Urban tap show

Derick Grant, left, and Aaron Tolson are producing a new urban tap show that will be unveiled this April at the Dana Center at Saint Anselm College. Tolson lives in Bedford with his wife and children.

BEDFORD — Tap sensation Aaron Tolson of Bedford is working on his newest venture in the world of dance, confident that New Hampshire is the perfect location to launch his new dance show.

Tapping since the age of 10, Tolson has become a celebrity tap dancer — using his skills on Broadway and at Radio City Musical Hall as he toured with Riverdance. He was also a company member of Manhattan Tap, formed the New England Tap Ensemble, was on faculty with Broadway Dance Center and Peridance Capezio Center in New York City and is a brand ambassador for SoDanca.

“I have had a very fortunate career, and I have worked hard for it. I have been able to travel the world and perform,” Tolson said.

Now, Tolson has decided to produce his own show, “What Is This Thing Called Love?” The two-day event will include nine of the country’s most talented tap dancers, as well as three singers and a 10-piece band with musical director Jan Bordeleau of Bedford.

“I want to see if there is a way for me to make New Hampshire, kind of like politics, make New Hampshire become a launching pad for new artistic works,” he said.

The Broadway-style tap show will be performed at the Dana Center at St. Anselm College in April. Tolson is producing the show, and his business partner, friend and mentor, Derick Grant, also a world-renowned tap dancer, will direct the performance.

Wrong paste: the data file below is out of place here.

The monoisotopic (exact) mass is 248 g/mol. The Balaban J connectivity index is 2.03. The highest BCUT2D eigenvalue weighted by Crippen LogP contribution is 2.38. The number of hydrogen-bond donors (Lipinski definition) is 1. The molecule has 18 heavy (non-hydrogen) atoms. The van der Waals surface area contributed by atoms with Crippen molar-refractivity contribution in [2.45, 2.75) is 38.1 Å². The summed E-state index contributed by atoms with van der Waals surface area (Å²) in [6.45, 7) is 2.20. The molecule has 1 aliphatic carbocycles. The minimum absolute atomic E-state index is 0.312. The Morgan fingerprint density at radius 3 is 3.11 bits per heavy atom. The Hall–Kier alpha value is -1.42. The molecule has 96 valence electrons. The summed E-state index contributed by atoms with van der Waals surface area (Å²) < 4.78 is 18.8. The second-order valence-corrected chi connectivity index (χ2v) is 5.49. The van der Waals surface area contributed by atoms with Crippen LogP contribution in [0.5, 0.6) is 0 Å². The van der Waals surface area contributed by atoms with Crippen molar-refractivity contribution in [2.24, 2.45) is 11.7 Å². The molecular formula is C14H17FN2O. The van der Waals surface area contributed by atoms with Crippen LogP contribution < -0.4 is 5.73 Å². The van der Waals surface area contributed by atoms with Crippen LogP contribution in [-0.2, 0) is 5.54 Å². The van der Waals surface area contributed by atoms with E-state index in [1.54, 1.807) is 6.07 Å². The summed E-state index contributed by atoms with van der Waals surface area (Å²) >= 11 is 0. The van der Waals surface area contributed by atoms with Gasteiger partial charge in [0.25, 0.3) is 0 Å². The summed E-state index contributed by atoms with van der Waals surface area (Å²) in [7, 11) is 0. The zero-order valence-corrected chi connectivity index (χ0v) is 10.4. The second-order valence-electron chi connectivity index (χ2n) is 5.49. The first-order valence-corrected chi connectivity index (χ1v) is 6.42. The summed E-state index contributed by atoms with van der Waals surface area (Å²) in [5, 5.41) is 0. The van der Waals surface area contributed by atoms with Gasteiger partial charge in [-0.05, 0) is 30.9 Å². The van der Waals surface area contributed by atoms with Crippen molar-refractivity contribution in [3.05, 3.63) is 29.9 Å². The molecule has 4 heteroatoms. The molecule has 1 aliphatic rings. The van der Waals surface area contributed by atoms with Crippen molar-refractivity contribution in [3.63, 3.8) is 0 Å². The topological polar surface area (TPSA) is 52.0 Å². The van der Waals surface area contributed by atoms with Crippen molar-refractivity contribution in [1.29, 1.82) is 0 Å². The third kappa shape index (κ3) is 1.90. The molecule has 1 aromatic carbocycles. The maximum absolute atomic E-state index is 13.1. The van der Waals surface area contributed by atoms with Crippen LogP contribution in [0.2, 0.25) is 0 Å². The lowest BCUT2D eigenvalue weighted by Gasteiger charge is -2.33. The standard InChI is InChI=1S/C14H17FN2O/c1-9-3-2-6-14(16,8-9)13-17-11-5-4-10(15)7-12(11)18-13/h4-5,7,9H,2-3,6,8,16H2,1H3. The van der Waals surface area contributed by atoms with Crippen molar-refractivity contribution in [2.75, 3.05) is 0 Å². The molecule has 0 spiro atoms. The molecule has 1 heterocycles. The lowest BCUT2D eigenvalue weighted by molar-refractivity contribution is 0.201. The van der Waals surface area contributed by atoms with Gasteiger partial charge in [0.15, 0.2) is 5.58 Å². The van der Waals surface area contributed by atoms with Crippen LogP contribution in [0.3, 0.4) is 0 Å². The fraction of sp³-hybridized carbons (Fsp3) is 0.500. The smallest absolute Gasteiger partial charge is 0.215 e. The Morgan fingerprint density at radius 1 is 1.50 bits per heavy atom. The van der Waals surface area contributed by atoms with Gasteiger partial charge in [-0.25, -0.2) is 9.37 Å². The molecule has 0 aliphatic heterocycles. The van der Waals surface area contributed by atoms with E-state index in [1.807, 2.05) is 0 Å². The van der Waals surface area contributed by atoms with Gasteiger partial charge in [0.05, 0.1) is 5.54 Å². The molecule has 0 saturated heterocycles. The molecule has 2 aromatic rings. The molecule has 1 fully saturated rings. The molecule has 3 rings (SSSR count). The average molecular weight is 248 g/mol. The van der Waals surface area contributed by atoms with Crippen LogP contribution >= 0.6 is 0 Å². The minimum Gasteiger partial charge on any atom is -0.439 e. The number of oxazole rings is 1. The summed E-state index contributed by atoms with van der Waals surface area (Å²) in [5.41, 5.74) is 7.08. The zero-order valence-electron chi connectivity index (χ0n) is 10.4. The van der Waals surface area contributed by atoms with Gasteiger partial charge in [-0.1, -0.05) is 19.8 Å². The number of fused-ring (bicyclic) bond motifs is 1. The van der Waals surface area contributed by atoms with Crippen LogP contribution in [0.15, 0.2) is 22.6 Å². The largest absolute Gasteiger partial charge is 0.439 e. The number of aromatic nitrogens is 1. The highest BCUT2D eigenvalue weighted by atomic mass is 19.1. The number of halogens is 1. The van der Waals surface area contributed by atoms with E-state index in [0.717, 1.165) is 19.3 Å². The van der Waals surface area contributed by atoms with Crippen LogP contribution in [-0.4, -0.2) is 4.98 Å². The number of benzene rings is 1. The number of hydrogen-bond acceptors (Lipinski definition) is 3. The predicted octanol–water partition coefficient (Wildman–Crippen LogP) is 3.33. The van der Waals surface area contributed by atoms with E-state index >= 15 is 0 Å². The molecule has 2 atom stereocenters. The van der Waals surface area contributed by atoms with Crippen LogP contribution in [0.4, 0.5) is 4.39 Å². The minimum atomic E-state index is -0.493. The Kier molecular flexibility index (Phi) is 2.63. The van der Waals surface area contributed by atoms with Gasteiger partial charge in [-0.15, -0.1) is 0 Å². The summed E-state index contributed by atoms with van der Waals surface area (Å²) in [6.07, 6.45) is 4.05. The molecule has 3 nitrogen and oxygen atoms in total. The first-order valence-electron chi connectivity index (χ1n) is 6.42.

The show’s choreographer is Dormeshia, often referred to as the queen of tap, with assistance from Jason Samuels Smith, who runs the Los Angeles Tap Festival.

“We have many of the best tappers of this time,” said Tolson, founder of DNA Productions. “All of them are truly special, so every rehearsal is exciting and unique.”

The show’s music will be from the 1950s, and the dancing will include tap and swing.

“It is going to be a love story all told through dance, and there is going to be some really amazing tap dancing,” he said.

Tolson is hopeful that the show will be picked up for a possible tour. The ultimate goal is to share the art of tap dancing with today’s youth and provide entertainment unlike anything that has been seen in New Hampshire, he said. When Riverdance and Stomp were household names in the 1990s, tap was often taking center stage. Since then, contemporary dance has been a popular trend among television dance shows.

Now, Tolson said, dance competitions are beginning to experience more tap dancing routines, and its visibility is growing.

Still, Tolson acknowledges that tap, which came from African American culture, has a vastly different origin than classical ballet.

“Tap is an American-made art form rising up and trying to be equals, although it hasn’t been an easy ride,” he said.

New Hampshire is the perfect setting, and the Dana Center is the perfect backdrop to bring out an even livelier passion for tap, according to Tolson, who worked with Grant in 2006 on Imagine Tap!, a Chicago-based show.

With the new show now set to take the stage in April, the two men are eager to possibly share the performance at tap festivals throughout the world.

“It is not easy, but we know we can do it,” said Tolson, a dance instructor at The Boston Conservatory who is starting his fourth decade as a professional tap dancer.

The three shows will take place at 7:30 p.m. April 17, and 2 p.m. and 7:30 p.m. April 18 at the Dana Center.

Tickets are available at tickets.anselm.edu.